Sita was a woman close to nature —she was the original ‘ecofeminist’— if I may! Deserted twice, abducted once, she never spent her life brooding over a decipherable destiny, rather she took charge of the flora and fauna, and then her children Lava-Kusha all by herself. She was like Mother Earth. She was the embodiment of patience, endurance, optimism, love and motherhood. At one point, Sita realised her weaknesses as well, like any mortal woman. She tampered with the laws of Nature by believing in a golden deer, whereas rationally she should have thought that Nature cannot produce a golden deer!
Sita is undoubtedly the most significant figure among Indian mythical women, and surprisingly, there is as yet no solo account of her story, she has been conveniently silenced, thus this poem ‘Sita (A Poem)’.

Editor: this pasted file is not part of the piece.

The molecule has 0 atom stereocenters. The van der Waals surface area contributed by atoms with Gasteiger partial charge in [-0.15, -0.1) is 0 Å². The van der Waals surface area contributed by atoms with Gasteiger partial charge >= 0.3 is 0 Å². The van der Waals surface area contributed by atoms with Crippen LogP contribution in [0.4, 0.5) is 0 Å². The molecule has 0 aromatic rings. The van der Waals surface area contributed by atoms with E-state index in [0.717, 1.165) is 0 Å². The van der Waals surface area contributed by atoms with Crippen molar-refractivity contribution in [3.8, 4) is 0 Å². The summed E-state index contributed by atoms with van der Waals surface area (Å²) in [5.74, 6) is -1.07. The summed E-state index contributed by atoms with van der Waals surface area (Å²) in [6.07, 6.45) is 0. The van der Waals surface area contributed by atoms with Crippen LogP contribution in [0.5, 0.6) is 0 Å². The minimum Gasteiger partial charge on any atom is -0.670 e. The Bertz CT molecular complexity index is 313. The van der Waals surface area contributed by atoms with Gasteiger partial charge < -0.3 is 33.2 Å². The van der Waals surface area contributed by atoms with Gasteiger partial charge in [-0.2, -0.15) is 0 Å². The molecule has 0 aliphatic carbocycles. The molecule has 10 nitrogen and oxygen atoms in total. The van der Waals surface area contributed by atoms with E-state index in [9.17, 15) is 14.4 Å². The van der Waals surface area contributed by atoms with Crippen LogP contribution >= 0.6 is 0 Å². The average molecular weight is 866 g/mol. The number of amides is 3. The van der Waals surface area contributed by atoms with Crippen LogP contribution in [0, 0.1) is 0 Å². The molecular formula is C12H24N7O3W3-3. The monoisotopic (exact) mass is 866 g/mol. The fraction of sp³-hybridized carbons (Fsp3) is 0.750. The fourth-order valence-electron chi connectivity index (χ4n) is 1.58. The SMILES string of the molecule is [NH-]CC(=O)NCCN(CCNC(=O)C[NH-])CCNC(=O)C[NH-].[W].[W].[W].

The time is ripe to re-think Sita and re-read Indian mythology. The epic poem carries my convictions as a person and is the result of an organic synthesis of my roving mind, bits and pieces of which can be glimpsed at www.kavinandini.blogspot.in and www.nandinisahu.in
(Dr Nandini Sahu is a Professor of English at Indira Gandhi National Open University [IGNOU], New Delhi, India. Her areas of research interest cover Indian literature, new literatures, indigenous knowledge systems, American literature, children’s literature, and critical theory. She is the Chief Editor and Founder Editor of the Interdisciplinary Journal of Literature and Language (IJLL), a bi-annual peer-reviewed journal in English. Views expressed are personal.)